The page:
Malun Mountain – 馬崙山
Conquer one of Guguan’s Seven Heroes (谷關七雄) hiking trails! In fact, at 2305m, Malun Mountain (馬崙山) is the second-highest mountain peak among the famed Seven Heroes. Regardless of the elevation, this is not an overly difficult climb. It is long and a steady climb (with some steeper sections of elevation gains) and offers hikers a range of forest ecosystems and unique trail features that may this hike a must-do.
Parts along this trail were once was one of the early Atayal aboriginal hunting sites, while other historic features from the region’s logging pasts still remain. Trail features other man-made amenities such as such as benches, shaded pavilions and observation decks were built.
- Trail Length: 14km (return)
- Total Time Hiking: 7-8 hours
- Total Elevation: 1038m
- Trail Difficulty: Intermediate
This trail is roughly 7km one-way and features is challenging for those who are not comfortable walking long distances over a moderate elevation gain. Some sections are steeper and ropes are provided for comfort, while it is not a technical climb. The trail is a mix of stone steps, compact soil with exposed routes and rocks, as well as wooden steps. There is even a wooden boardwalk that gives hikers a great diversity along the trail to make the change in landscapes that keep this trail interesting.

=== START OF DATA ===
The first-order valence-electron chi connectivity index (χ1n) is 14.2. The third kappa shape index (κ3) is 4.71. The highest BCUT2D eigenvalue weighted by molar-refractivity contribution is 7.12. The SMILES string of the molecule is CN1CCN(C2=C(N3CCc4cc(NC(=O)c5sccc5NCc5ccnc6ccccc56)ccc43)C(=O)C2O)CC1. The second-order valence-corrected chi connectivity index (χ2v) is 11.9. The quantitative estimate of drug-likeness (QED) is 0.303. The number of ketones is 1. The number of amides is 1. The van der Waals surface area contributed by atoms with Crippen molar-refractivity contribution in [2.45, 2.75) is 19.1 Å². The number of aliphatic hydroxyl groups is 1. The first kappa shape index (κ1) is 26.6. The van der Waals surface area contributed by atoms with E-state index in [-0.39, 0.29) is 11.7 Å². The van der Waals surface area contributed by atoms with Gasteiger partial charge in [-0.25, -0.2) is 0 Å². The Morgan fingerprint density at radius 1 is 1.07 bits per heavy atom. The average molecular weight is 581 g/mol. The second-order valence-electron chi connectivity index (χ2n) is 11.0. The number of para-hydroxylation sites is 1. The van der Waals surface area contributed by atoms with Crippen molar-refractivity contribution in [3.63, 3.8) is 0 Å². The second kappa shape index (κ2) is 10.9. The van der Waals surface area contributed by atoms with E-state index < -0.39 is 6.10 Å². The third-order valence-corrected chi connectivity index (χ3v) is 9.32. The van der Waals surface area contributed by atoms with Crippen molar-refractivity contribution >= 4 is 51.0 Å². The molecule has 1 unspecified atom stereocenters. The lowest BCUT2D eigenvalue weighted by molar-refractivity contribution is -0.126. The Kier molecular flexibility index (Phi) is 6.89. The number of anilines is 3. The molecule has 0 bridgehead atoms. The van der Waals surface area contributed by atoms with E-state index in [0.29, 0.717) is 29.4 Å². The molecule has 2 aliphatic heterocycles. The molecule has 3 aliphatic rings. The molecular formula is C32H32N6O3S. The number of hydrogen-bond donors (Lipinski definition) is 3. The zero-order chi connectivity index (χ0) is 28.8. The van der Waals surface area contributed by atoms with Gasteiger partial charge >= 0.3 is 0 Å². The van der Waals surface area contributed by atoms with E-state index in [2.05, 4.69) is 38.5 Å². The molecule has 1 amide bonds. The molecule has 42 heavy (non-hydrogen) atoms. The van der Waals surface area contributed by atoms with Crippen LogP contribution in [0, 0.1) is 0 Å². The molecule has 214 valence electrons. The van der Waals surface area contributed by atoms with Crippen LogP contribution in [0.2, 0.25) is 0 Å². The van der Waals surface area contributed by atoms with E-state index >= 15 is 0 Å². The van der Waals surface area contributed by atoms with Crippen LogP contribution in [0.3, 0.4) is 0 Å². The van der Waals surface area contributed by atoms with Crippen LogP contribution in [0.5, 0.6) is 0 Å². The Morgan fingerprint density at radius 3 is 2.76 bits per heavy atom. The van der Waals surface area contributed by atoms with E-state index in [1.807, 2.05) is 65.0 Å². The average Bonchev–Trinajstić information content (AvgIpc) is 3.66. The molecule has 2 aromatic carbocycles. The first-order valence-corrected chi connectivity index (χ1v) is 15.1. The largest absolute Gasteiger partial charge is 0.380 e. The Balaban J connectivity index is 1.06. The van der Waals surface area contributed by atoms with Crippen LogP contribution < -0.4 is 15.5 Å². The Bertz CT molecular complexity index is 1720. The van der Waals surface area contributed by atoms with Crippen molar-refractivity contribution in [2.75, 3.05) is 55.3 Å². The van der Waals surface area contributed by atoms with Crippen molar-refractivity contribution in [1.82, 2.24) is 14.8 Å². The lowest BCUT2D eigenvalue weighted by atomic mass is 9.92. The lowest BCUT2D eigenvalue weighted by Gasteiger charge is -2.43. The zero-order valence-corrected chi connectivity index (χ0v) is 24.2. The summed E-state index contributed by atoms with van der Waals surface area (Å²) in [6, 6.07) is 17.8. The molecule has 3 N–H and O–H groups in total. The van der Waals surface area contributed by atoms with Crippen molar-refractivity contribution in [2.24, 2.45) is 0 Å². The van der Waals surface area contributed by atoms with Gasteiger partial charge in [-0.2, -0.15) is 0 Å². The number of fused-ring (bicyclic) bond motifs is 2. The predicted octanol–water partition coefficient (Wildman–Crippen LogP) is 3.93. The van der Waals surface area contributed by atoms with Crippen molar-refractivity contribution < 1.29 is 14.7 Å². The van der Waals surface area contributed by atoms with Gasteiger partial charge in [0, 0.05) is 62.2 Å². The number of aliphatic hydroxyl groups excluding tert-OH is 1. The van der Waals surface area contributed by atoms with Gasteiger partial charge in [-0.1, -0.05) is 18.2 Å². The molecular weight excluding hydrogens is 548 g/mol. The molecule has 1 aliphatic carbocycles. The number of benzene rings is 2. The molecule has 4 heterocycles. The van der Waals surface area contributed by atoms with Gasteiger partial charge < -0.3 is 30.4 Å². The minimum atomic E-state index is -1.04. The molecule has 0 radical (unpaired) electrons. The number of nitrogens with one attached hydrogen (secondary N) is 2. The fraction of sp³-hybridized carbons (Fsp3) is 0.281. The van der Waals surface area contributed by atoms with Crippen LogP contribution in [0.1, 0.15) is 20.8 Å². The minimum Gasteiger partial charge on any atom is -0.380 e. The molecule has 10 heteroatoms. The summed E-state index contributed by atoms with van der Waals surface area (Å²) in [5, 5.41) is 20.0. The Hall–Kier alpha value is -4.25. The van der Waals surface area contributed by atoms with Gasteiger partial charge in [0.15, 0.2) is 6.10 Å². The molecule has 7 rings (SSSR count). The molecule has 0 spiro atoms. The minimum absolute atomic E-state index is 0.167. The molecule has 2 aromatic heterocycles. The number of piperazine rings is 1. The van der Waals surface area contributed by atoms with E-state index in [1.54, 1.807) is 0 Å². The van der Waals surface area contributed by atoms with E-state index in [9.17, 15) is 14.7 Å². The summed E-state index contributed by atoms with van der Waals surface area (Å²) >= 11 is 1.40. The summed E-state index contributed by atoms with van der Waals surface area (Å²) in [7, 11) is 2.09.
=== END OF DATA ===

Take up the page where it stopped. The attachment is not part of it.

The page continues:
The Malun Mountain Trail traverses through mixed pine and broad-leaf forests leaving the trail covered with pine needles and maple leaves. If you get to Malun Mountain in early early autumn, you can witness the maple leaves turn bright yellow, orange and red in the autumn.
The viewing platform next to the trail offers hikers a beautiful view of the scenery of Guguan, and the unique and beautiful curves of the mountains in the Guguan area.
While there is no view from the peak or triangulation point for this hike, the trail itself is said to be the most beautiful trail in the Guguan area. There are frequent views of the surrounding area, including a section that features views of Daxueshan National Forest and the peak itself.